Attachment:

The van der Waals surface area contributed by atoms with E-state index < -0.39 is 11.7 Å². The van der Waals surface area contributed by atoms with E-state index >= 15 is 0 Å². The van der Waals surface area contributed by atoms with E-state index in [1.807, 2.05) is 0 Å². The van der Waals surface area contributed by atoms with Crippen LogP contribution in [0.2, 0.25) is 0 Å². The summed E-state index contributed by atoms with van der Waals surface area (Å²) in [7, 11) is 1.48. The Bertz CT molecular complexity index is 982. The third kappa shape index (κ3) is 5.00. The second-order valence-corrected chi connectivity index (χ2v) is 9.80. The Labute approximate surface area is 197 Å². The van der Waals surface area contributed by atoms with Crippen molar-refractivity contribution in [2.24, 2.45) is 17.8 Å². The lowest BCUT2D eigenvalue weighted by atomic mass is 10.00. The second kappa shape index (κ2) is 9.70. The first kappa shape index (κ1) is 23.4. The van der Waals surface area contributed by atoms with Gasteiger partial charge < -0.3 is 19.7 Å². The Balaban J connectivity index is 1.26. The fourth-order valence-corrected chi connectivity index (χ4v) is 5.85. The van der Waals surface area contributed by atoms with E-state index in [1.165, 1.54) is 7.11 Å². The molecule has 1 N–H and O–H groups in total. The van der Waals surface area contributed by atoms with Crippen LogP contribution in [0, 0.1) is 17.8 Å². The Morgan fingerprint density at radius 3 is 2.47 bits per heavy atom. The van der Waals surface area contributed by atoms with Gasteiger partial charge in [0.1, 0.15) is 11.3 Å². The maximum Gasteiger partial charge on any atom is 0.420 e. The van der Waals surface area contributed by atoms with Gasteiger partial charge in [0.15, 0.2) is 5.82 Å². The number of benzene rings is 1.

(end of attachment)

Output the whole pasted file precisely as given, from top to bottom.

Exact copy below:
The van der Waals surface area contributed by atoms with E-state index < -0.39 is 11.7 Å². The van der Waals surface area contributed by atoms with E-state index >= 15 is 0 Å². The van der Waals surface area contributed by atoms with E-state index in [1.807, 2.05) is 0 Å². The van der Waals surface area contributed by atoms with Crippen LogP contribution in [0.2, 0.25) is 0 Å². The summed E-state index contributed by atoms with van der Waals surface area (Å²) in [7, 11) is 1.48. The Bertz CT molecular complexity index is 982. The third kappa shape index (κ3) is 5.00. The second-order valence-corrected chi connectivity index (χ2v) is 9.80. The Labute approximate surface area is 197 Å². The van der Waals surface area contributed by atoms with Crippen molar-refractivity contribution in [2.24, 2.45) is 17.8 Å². The lowest BCUT2D eigenvalue weighted by atomic mass is 10.00. The second kappa shape index (κ2) is 9.70. The first kappa shape index (κ1) is 23.4. The van der Waals surface area contributed by atoms with Gasteiger partial charge < -0.3 is 19.7 Å². The Balaban J connectivity index is 1.26. The fourth-order valence-corrected chi connectivity index (χ4v) is 5.85. The van der Waals surface area contributed by atoms with E-state index in [1.165, 1.54) is 7.11 Å². The molecule has 1 N–H and O–H groups in total. The van der Waals surface area contributed by atoms with Crippen LogP contribution in [0, 0.1) is 17.8 Å². The Morgan fingerprint density at radius 3 is 2.47 bits per heavy atom. The van der Waals surface area contributed by atoms with Gasteiger partial charge in [0.1, 0.15) is 11.3 Å². The maximum Gasteiger partial charge on any atom is 0.420 e. The van der Waals surface area contributed by atoms with Gasteiger partial charge in [0.15, 0.2) is 5.82 Å². The number of benzene rings is 1.